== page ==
Furthermore, the virtual interface scheduler 20 may have a work request arbiter 100. The work request arbiter 100 may be coupled between the physical queues 71-73 and the work request cache or work request buffer 80.

The work request arbiter 100 may be configured to send a work request fetch request J to the work request cache 80.

Further, the work request cache 80 may be configured to signal work request availability to the work request arbiter 100. In particular, the work request cache 80 may send a work request availability signal N to the work request arbiter 100, if the respective work request is cached in the work request cache 80.

In addition, the work request cache 80 may fetch the respective work request K from memory 110 and to signal work request availability to the work request arbiter 100 after receiving said work request K from the memory 110. In this regard, the work request arbiter 100 may create the work request fetch request J dependent on the scheduling elements D provided by the physical queues 71-73. In addition, the work request cache 80 may be configured to trigger a fetch of a plurality of work requests K for the respective virtual interface from the memory 110 (pre-fetching), if the respective virtual interface has more than one work request K waiting for processing and there is enough space in the work request cache 80.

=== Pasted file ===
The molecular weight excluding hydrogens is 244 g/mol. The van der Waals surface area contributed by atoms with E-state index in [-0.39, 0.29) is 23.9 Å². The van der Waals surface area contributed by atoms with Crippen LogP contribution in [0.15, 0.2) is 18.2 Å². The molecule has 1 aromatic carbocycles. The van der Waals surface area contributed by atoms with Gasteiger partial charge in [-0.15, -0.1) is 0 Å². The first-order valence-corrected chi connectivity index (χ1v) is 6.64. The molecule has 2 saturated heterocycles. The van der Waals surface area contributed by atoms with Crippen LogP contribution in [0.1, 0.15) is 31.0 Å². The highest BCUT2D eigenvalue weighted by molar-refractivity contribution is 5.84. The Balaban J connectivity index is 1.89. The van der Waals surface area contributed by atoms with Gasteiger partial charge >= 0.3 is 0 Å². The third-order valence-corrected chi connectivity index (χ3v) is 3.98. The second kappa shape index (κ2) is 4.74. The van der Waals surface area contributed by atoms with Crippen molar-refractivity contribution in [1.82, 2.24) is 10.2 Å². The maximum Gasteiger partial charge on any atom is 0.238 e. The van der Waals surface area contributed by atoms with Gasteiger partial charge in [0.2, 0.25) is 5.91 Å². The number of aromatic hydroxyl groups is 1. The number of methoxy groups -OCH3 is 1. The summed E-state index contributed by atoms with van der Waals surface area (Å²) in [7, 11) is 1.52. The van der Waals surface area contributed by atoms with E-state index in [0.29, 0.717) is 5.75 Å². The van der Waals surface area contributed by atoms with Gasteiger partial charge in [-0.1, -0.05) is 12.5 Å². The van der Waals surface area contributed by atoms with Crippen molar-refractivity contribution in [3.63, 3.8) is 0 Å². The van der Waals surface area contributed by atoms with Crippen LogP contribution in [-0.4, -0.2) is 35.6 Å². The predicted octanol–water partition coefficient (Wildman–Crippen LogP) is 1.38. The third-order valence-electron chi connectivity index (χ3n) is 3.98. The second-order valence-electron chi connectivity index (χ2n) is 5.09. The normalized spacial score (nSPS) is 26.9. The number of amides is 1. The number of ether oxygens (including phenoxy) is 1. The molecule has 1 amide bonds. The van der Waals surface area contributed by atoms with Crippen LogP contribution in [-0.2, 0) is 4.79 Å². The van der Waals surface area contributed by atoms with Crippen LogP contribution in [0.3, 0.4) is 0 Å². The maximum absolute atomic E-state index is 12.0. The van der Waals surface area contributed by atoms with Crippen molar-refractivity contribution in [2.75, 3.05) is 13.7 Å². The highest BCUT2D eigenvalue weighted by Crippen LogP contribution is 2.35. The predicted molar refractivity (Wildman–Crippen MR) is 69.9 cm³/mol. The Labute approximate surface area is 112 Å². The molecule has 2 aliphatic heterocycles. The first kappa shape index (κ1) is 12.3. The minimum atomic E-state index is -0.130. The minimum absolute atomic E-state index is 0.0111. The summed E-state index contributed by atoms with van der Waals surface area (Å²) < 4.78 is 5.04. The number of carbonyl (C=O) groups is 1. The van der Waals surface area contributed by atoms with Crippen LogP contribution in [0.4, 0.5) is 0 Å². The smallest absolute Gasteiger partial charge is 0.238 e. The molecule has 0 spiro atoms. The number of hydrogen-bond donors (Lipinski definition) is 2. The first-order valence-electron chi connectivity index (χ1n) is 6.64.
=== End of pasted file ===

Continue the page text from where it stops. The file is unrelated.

Moreover, the virtual interface arbiter 100 may arbitrate only such a scheduling element D that has a positive work request availability indication I. Here, the work request arbiter 100 may set the work request availability indication I of one scheduling element D dependent on the work request availability signal N received from the work request cache 80.

Within the scheduler 20, the virtual interface arbiter 90 may generate a virtual interface processing request L dependent on an arbitrated scheduling element D. In this regard, the virtual interface arbiter 90 may be configured to provide a virtual interface processing request L with additional information created during scheduling. An example for such an additional information may be the lock token B of the scheduling element D.